From subcontractor to developer
When visitors enter the Behaviour Interactive headquarters, they are greeted by an impressive digital signage panel where they can enter their name and then be directed to the place where the meeting they have come to attend is being held. Everything else within this impeccably restored building, which houses the video game studio’s 450 employees, is in a similar vein: all state-of-the-art. Located in Montreal’s Mile-Ex neighbourhood, the bright and spacious offices have everything it takes to foster creativity and cohesion between the multidisciplinary teams working at the company, which was founded over 25 years ago.
The history of the firm is marked by many important milestones, but none are as significant as a decision taken in 2014, which became the very foundation on which the company’s future would be built. “We’d reached a crossroads,” explains Roland Ribotti, Chief Financial Officer at Behaviour Interactive. “After operating for 20 years, Behaviour had decided to focus more on video game development, that is to say on producing its own video games entirely in-house. We wanted to design our own products and reduce our dependency on delivering subcontracted mandates for other studios. This strategic move turned out to be a colossal project for all of the company’s divisions.”
A meeting that changed everything
In light of the company’s operational tasks and the major changes that lay ahead, Mr. Ribotti and his team needed to secure the necessary funding to successfully implement their ambitious plan. “Our financial institution at the time was, to say the least, hesitant about backing our project and was reluctant to support this change of direction simply on the basis of business opportunities,” he recalls.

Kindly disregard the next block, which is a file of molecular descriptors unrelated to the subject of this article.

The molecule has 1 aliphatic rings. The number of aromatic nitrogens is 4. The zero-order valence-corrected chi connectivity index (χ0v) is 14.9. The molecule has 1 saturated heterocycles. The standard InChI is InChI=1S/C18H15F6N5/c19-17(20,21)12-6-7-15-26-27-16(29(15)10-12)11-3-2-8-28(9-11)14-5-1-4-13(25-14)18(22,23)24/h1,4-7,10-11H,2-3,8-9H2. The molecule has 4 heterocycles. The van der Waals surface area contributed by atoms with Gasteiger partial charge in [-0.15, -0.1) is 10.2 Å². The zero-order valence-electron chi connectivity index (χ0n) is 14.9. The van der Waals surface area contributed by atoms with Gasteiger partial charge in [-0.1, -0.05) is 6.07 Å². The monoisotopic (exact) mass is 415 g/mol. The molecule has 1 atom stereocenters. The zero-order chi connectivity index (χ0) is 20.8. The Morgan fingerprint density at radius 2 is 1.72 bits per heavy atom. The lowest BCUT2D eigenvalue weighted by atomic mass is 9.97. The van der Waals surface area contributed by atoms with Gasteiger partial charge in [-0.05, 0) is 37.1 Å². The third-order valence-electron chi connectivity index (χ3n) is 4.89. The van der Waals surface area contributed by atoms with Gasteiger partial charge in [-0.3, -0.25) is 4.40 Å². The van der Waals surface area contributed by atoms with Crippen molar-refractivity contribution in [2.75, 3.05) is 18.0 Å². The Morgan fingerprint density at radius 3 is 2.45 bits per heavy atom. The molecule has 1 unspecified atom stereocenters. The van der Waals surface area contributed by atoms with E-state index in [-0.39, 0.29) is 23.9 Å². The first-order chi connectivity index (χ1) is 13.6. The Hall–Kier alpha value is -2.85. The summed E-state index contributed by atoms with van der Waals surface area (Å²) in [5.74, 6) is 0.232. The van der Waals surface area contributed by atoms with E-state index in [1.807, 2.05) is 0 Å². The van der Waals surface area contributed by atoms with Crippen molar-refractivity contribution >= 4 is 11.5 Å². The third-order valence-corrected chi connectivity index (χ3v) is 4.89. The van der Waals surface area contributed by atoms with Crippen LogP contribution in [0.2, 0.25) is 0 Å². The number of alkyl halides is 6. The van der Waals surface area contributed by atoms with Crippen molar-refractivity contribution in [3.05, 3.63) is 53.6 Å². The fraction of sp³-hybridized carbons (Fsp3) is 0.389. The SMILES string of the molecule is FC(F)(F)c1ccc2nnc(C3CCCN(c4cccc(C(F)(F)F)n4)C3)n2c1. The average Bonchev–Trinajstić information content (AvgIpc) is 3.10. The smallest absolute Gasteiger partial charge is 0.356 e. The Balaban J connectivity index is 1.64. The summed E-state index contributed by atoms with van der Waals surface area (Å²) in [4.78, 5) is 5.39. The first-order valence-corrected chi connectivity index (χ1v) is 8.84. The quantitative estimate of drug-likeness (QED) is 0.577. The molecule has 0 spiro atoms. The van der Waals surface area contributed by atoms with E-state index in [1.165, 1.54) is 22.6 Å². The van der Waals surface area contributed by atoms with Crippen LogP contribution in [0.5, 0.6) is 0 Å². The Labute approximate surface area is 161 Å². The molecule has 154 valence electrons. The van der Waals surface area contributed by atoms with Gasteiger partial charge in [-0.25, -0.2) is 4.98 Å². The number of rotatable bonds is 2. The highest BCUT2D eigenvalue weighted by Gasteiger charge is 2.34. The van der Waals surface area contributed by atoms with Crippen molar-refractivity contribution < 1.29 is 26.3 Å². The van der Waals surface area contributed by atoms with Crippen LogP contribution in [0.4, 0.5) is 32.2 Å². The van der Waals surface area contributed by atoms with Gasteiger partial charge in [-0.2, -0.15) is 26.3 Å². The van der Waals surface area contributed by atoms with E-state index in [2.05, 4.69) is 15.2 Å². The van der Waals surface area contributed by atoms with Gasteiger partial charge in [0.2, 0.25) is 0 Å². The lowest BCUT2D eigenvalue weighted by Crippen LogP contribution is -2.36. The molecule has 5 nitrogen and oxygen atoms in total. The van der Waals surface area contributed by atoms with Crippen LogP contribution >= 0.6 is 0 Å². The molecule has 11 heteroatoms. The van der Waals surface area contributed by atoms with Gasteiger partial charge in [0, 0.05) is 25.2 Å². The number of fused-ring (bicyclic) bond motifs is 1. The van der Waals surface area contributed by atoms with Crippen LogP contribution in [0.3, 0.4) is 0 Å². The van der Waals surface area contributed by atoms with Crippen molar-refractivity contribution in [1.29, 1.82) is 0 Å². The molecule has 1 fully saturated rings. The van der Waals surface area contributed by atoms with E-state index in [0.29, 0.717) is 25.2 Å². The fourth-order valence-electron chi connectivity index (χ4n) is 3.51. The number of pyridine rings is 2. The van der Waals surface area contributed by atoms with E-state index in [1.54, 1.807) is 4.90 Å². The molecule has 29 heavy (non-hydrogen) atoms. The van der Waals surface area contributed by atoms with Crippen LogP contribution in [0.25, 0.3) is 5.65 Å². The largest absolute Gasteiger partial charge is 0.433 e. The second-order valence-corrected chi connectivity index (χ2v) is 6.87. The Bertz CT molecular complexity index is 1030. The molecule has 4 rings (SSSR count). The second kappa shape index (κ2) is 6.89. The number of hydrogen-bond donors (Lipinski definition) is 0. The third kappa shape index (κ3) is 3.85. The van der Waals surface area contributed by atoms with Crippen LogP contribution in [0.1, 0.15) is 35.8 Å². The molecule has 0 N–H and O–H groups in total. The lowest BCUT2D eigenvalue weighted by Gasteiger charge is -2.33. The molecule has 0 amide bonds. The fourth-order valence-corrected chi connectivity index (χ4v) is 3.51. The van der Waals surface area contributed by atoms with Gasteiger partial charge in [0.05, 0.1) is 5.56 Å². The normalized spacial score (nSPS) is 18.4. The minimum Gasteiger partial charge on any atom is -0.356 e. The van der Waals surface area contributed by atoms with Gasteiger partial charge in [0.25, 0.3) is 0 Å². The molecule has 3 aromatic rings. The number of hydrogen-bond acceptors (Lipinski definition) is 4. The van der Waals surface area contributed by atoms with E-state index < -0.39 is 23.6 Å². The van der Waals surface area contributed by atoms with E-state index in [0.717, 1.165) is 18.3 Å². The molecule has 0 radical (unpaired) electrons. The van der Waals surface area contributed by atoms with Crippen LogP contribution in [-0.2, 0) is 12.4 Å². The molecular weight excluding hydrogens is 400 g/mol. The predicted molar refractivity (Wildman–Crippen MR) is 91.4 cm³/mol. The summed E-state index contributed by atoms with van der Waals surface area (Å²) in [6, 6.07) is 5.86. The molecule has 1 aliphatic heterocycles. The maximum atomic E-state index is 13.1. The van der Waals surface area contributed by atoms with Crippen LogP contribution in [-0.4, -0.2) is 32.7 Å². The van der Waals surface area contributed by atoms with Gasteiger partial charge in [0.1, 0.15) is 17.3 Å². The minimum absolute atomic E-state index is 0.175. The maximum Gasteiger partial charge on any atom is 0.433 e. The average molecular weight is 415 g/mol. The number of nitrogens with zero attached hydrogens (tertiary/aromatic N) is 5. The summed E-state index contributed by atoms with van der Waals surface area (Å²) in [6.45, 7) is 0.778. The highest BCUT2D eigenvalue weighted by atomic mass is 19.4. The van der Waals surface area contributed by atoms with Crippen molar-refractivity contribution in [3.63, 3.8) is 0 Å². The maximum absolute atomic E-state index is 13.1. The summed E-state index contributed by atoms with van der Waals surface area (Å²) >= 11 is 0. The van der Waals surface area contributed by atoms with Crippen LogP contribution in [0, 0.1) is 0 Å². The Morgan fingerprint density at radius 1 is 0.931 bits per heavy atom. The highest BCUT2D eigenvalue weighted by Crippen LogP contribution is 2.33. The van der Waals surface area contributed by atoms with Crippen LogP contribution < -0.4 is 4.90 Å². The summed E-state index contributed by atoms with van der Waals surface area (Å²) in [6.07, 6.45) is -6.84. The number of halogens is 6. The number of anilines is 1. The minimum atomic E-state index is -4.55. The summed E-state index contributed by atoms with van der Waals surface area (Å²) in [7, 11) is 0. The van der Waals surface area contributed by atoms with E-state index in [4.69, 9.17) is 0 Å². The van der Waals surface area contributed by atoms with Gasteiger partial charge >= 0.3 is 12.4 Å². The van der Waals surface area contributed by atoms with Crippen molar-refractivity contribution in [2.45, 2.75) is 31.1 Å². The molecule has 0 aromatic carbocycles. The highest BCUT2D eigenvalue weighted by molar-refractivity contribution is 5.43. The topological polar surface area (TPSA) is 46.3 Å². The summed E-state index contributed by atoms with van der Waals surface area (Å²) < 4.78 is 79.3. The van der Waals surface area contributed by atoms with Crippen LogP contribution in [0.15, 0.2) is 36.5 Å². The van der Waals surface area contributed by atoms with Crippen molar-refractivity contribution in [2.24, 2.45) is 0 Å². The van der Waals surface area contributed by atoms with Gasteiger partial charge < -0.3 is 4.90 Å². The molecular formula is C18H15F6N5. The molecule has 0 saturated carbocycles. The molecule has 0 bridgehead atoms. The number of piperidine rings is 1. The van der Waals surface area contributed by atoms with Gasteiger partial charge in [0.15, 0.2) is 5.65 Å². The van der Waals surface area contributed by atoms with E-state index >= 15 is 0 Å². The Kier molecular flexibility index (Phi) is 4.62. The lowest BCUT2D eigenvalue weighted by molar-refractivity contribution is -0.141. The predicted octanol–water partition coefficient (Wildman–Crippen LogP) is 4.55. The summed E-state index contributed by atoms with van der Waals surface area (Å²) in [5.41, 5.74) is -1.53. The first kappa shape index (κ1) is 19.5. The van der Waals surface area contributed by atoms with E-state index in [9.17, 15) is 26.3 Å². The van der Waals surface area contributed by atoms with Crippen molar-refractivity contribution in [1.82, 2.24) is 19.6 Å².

One of the key challenges for any information technology company, especially one in the digital sector, is the importance, on the balance sheet, of tax credit refunds compared to other assets, something that can deter many lenders.
It was at that point in time that Behaviour met with Finalta, a meeting that provided the project with a much-needed breath of fresh air. “What appealed to us right away about Finalta Capital’s approach was how such a small team was able to fully grasp the issues specific to our industry,” Mr. Ribotti enthusiastically explains. “We were impressed by their ability to understand our company and our realities. Finalta showed the kind of operational flexibility that we hadn’t obtained with the bank we had at the time. The tax credit financing process was both quick and easy.”
“Within just a few weeks, everything was settled,” the Chief Financial Officer adds. “Finalta agreed to finance our tax credits for up to 85% of the budgeted expenditures for the current year. Ultimately, we were granted a $6M loan, which suited our needs perfectly. What’s more, Finalta disbursed the loan before we even had to pay the eligible wages.”
A successful transformation
In June 2016, less than two years later, the studio enjoyed its first commercial success with Dead by Daylight, a game developed entirely in-house which sold over one million copies in just two months and to date has three million paying players. In the same year, Fallout Shelter, a game co-developed by Behaviour Interactive, won the Game of the Year Award at the D.I.C.E. (Design, Innovate, Communicate, Entertain) Summit. More recently, the fast-growing studio announced it had partnered with the HBO network to develop a strategy game based on the acclaimed Game of Thrones® series.
With hindsight, Mr. Ribotti realizes that the major shift in Behaviour’s business strategy has proved beneficial. “We have hired more than 100 people over the past year,” he points out. “We are growing twice as fast as the average rate for the video game sector. We still carry out subcontracting mandates for other studios but we are now in a better position to choose our projects, the ones with greater profitability potential.”